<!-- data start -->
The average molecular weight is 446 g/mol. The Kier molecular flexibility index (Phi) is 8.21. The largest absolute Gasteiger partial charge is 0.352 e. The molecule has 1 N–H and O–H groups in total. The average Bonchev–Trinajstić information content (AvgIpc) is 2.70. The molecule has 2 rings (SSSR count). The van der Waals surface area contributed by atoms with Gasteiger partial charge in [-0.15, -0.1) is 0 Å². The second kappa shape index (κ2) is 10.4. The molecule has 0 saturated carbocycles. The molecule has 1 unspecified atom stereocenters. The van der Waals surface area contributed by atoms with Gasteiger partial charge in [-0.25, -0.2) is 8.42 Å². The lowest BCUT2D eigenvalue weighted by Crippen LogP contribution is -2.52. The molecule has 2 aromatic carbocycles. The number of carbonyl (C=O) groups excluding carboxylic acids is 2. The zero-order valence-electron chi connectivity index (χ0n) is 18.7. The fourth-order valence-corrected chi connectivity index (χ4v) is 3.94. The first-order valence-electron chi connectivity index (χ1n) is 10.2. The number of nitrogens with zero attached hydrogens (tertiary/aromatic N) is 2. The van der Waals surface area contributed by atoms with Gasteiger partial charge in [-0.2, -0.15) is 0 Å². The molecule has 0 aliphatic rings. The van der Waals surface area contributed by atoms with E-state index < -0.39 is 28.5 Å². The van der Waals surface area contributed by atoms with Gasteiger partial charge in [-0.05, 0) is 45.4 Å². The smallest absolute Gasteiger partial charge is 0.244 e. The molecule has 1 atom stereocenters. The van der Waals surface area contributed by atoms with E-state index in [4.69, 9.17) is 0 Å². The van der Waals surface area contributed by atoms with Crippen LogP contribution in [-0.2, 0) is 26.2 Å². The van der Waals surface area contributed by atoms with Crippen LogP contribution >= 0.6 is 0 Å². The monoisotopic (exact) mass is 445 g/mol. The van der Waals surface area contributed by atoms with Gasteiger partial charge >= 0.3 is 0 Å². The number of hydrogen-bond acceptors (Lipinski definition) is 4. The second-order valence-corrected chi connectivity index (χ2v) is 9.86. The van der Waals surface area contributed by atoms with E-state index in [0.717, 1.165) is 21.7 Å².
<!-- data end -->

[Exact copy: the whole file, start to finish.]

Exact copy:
The average molecular weight is 446 g/mol. The Kier molecular flexibility index (Phi) is 8.21. The largest absolute Gasteiger partial charge is 0.352 e. The molecule has 1 N–H and O–H groups in total. The average Bonchev–Trinajstić information content (AvgIpc) is 2.70. The molecule has 2 rings (SSSR count). The van der Waals surface area contributed by atoms with Gasteiger partial charge in [-0.15, -0.1) is 0 Å². The second kappa shape index (κ2) is 10.4. The molecule has 0 saturated carbocycles. The molecule has 1 unspecified atom stereocenters. The van der Waals surface area contributed by atoms with Gasteiger partial charge in [-0.25, -0.2) is 8.42 Å². The lowest BCUT2D eigenvalue weighted by Crippen LogP contribution is -2.52. The molecule has 2 aromatic carbocycles. The number of carbonyl (C=O) groups excluding carboxylic acids is 2. The zero-order valence-electron chi connectivity index (χ0n) is 18.7. The fourth-order valence-corrected chi connectivity index (χ4v) is 3.94. The first-order valence-electron chi connectivity index (χ1n) is 10.2. The number of nitrogens with zero attached hydrogens (tertiary/aromatic N) is 2. The van der Waals surface area contributed by atoms with Gasteiger partial charge in [-0.2, -0.15) is 0 Å². The molecule has 0 aliphatic rings. The van der Waals surface area contributed by atoms with E-state index < -0.39 is 28.5 Å². The van der Waals surface area contributed by atoms with Gasteiger partial charge in [-0.05, 0) is 45.4 Å². The smallest absolute Gasteiger partial charge is 0.244 e. The molecule has 1 atom stereocenters. The van der Waals surface area contributed by atoms with E-state index in [4.69, 9.17) is 0 Å². The van der Waals surface area contributed by atoms with Crippen LogP contribution in [-0.2, 0) is 26.2 Å². The van der Waals surface area contributed by atoms with Crippen LogP contribution >= 0.6 is 0 Å². The monoisotopic (exact) mass is 445 g/mol. The van der Waals surface area contributed by atoms with Gasteiger partial charge >= 0.3 is 0 Å². The number of hydrogen-bond acceptors (Lipinski definition) is 4. The second-order valence-corrected chi connectivity index (χ2v) is 9.86. The van der Waals surface area contributed by atoms with E-state index in [0.717, 1.165) is 21.7 Å².